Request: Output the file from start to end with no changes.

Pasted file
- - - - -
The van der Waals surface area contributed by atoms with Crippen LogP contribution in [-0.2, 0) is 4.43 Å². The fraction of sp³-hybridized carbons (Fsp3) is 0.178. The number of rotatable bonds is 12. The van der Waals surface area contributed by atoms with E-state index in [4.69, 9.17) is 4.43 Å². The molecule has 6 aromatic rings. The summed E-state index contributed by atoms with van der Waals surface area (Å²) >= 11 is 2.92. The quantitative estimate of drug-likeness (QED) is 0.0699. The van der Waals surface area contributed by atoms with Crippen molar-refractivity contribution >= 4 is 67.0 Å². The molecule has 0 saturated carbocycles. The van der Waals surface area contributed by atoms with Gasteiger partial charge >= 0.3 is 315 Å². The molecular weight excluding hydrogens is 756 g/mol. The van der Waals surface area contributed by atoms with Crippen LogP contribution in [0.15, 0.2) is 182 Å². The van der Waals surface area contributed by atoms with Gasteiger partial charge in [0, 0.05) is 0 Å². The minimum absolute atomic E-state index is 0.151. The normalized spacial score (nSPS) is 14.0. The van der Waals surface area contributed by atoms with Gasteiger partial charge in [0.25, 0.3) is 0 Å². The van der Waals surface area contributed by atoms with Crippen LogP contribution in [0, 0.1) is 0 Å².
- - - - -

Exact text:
The van der Waals surface area contributed by atoms with Crippen LogP contribution in [-0.2, 0) is 4.43 Å². The fraction of sp³-hybridized carbons (Fsp3) is 0.178. The number of rotatable bonds is 12. The van der Waals surface area contributed by atoms with E-state index in [4.69, 9.17) is 4.43 Å². The molecule has 6 aromatic rings. The summed E-state index contributed by atoms with van der Waals surface area (Å²) >= 11 is 2.92. The quantitative estimate of drug-likeness (QED) is 0.0699. The van der Waals surface area contributed by atoms with Crippen molar-refractivity contribution >= 4 is 67.0 Å². The molecule has 0 saturated carbocycles. The van der Waals surface area contributed by atoms with Gasteiger partial charge >= 0.3 is 315 Å². The molecular weight excluding hydrogens is 756 g/mol. The van der Waals surface area contributed by atoms with Crippen LogP contribution in [0.15, 0.2) is 182 Å². The van der Waals surface area contributed by atoms with Gasteiger partial charge in [0, 0.05) is 0 Å². The minimum absolute atomic E-state index is 0.151. The normalized spacial score (nSPS) is 14.0. The van der Waals surface area contributed by atoms with Gasteiger partial charge in [0.25, 0.3) is 0 Å². The van der Waals surface area contributed by atoms with Crippen LogP contribution in [0, 0.1) is 0 Å².